Time and again, Fidel’s economic instincts proved disastrous, while core social programs, such as universal health care, quality education and welfare, endured. One can only imagine how the country might have flourished if the socialist policies were housed within a more open society and less bureaucratic government.
The one thing we had trouble reconciling as Americans was the lack of personal freedom. Repressive economic and regressive social policies aside, the restriction on travel and personal liberties is jarring. This was a palpable source of agitation among the younger people we met. The population is entirely literate, a remarkable achievement that serves both as a bright spot and inflection point when married with the slow, steady increase in access to social media. The younger generation is highly educated and aware that a world outside of Cuba awaits and it’s only a matter of time before the island’s forced seclusion faces an inevitable reckoning.
I’m aware this sentiment also smacks of ethnocentrism as though access to the United States is all that matters in terms of personal liberty and the freedom to travel. In fact, Cuba has been a tourist destination for decades, attracting a large number of Canadian, European and Asian visitors. But the proximity of the U.S. and Cuba and the latter’s inability to access goods, services and vital imports make for an unnecessarily strained and unnatural existence. As one cab driver put it to us, “We’re natural brothers.” Unfortunately for everyone involved, a bitter divorce between our parents long ago has had serious intended and unintended consequences.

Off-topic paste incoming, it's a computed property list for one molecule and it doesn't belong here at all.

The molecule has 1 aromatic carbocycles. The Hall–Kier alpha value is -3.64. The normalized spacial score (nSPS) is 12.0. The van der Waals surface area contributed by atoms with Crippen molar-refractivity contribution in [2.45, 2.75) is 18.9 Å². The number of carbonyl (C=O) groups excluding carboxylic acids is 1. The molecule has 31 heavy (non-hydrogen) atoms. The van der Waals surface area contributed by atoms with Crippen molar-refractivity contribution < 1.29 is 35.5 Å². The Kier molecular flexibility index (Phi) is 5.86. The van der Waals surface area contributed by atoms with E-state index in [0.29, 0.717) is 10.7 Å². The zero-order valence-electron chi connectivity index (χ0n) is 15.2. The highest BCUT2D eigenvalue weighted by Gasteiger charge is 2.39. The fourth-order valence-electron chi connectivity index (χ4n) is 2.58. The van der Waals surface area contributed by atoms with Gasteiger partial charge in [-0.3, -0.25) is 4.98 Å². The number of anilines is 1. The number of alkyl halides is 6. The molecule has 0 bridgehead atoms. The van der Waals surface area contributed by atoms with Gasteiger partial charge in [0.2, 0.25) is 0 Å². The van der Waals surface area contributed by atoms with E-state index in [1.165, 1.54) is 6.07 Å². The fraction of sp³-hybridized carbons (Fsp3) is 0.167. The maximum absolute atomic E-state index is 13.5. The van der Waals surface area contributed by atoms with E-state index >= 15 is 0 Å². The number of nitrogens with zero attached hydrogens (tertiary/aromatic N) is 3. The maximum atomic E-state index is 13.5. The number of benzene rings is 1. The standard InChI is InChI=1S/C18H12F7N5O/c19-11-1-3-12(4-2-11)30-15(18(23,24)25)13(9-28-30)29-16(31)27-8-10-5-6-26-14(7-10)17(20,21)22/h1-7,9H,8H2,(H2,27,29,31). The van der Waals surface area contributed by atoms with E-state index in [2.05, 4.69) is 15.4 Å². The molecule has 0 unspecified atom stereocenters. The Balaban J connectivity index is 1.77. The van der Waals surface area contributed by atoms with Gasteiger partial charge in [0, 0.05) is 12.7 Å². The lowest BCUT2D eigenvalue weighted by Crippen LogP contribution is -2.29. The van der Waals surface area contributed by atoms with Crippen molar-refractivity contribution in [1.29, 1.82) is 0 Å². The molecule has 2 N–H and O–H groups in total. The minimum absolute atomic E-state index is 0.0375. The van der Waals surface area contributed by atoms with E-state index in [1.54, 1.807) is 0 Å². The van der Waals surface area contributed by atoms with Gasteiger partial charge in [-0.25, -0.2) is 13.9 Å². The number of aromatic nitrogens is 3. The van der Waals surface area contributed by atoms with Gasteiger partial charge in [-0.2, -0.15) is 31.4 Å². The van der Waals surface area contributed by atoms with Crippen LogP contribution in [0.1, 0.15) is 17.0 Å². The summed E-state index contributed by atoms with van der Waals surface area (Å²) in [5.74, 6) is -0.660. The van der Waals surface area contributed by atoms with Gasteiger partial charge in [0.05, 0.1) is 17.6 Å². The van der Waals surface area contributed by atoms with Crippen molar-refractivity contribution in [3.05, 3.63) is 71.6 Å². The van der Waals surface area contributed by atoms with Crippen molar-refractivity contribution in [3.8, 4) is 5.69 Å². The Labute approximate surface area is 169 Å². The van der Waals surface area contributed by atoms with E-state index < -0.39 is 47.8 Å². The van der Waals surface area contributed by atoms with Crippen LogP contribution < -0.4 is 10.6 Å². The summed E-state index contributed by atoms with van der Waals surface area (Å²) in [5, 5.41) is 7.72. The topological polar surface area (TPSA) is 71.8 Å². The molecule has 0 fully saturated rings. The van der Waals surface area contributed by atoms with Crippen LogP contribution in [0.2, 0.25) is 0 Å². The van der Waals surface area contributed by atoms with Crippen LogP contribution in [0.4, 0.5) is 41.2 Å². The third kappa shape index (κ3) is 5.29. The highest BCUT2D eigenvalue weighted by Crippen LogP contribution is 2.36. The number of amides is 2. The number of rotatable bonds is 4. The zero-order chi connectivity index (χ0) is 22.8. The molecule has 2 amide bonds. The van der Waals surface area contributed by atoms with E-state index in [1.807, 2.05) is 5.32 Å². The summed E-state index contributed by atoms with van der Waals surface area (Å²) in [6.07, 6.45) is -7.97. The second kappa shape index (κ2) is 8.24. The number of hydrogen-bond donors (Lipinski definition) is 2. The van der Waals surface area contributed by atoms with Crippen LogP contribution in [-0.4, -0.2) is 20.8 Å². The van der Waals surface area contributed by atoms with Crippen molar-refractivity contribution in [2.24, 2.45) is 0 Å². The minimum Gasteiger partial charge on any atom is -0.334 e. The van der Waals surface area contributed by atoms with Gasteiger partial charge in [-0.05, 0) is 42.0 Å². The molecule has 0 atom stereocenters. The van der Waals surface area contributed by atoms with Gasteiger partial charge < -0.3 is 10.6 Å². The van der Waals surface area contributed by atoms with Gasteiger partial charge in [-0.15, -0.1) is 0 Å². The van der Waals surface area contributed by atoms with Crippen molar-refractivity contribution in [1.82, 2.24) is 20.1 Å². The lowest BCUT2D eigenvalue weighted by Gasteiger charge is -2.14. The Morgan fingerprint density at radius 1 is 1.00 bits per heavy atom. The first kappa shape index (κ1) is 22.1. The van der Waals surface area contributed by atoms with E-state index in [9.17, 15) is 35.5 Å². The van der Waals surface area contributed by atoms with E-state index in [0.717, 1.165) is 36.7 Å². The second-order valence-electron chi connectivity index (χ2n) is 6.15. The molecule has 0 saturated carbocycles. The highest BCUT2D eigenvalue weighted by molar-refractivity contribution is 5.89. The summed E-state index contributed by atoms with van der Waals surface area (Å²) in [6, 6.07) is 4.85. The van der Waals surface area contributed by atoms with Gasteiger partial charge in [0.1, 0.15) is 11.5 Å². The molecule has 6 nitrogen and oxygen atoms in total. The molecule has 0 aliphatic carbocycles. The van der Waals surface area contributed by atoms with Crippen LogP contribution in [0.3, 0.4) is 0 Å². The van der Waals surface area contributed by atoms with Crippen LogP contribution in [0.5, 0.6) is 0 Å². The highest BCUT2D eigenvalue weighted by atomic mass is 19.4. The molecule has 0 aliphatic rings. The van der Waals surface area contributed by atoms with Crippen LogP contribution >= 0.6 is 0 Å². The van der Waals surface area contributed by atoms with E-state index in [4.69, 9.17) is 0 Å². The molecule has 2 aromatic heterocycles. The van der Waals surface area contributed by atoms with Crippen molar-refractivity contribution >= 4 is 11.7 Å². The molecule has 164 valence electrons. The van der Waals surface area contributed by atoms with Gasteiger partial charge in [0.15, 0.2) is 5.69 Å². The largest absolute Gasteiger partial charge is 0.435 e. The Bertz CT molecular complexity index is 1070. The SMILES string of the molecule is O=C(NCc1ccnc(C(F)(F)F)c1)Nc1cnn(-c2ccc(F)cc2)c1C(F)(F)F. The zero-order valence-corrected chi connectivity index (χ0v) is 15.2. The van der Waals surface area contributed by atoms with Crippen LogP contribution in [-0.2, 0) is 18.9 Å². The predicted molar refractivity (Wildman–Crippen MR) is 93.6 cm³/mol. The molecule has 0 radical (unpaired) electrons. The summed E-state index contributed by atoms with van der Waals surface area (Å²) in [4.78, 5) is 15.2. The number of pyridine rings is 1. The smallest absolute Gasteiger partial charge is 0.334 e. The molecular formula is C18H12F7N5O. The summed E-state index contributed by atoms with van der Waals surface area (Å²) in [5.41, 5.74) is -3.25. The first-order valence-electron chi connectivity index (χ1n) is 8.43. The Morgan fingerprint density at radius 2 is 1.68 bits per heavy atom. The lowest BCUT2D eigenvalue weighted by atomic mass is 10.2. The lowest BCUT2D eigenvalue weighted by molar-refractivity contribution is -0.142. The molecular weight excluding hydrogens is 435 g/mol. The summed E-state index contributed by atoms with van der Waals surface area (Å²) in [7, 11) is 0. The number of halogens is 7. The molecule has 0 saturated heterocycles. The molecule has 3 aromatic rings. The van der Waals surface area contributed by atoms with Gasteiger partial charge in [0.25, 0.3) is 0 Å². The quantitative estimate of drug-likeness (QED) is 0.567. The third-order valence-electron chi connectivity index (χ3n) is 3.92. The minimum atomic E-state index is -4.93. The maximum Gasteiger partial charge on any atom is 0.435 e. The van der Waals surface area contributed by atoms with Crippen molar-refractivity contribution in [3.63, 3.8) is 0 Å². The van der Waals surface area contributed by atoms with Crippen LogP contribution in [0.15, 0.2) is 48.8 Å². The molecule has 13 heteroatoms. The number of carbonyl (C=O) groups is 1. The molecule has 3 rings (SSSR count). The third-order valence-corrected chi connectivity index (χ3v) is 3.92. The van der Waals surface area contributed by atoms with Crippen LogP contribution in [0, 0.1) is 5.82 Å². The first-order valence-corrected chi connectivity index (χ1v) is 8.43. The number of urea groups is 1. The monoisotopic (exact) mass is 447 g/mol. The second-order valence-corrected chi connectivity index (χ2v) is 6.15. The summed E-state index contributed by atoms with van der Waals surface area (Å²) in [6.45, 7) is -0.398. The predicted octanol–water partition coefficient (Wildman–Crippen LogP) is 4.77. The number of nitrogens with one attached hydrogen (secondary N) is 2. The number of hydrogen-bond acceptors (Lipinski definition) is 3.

Despite the clear, self-imposed disadvantages that have plagued Castro’s Cuba, one can’t help but marvel at the fortitude of its people. There is an almost universal sense of pride in its revolutionary history and a belief that while the island’s infrastructure is a mess, it’s their mess. They successfully defied the most powerful nation in history for more than 50 years and retained a collective sense of purpose and autonomy. Given the chance to take its place on the international stage and participate in the world’s economy unfettered by U.S. trade restrictions, it’s entirely possible to imagine Cuba emerging as a powerhouse in the hemisphere. As a practical matter, when compared to the fate of Puerto Rico today, I like their chances. Raul Castro is no fool. While he’s complicit, and at times, wholly responsible for several historical atrocities, he is also uniquely positioned to guide Cuba through this transition and provide a framework for more open and inclusive leadership after he is gone.
The “Never Cuba under a Castro” mantra of the conservative Cuban-American voting block in the always-important election state of Florida is one that clearly resonates with the Republican Party. It was hardly a surprise when President Trump announced only a few months into his administration that opening Cuba would have to wait. Although, my wife made an astute observation that he yet again blew some political capital early in the game and that it might have been better spent closer to mid-term elections.
Nevertheless, in the brief moment the door between our nations opened a crack, a flood of hope, optimism and cash flooded in. The genie is officially out of the bottle and the most interesting days are ahead. The young, vibrant, intelligent and wide-eyed youth we encountered will most assuredly make it so.
And so I’m left contemplating the disastrous authoritarian regime currently in charge of the United States. The real surprise of last year’s election wasn’t that the country decided to elect a crass misogynist with no grasp of history, but that an independent democratic-socialist almost upended the democratic establishment.
Sen. Bernie Sanders of Vermont succeeded in resurrecting progressive language that was considered long dead. He spoke in heretic terms about equality, welfare, health care as a right, gender equality and (gasp) a political revolution. He once again normalized ideas and policies that haven’t been explored since President Johnson’s “Great Society,” save for a brief couple of years under President Jimmy Carter.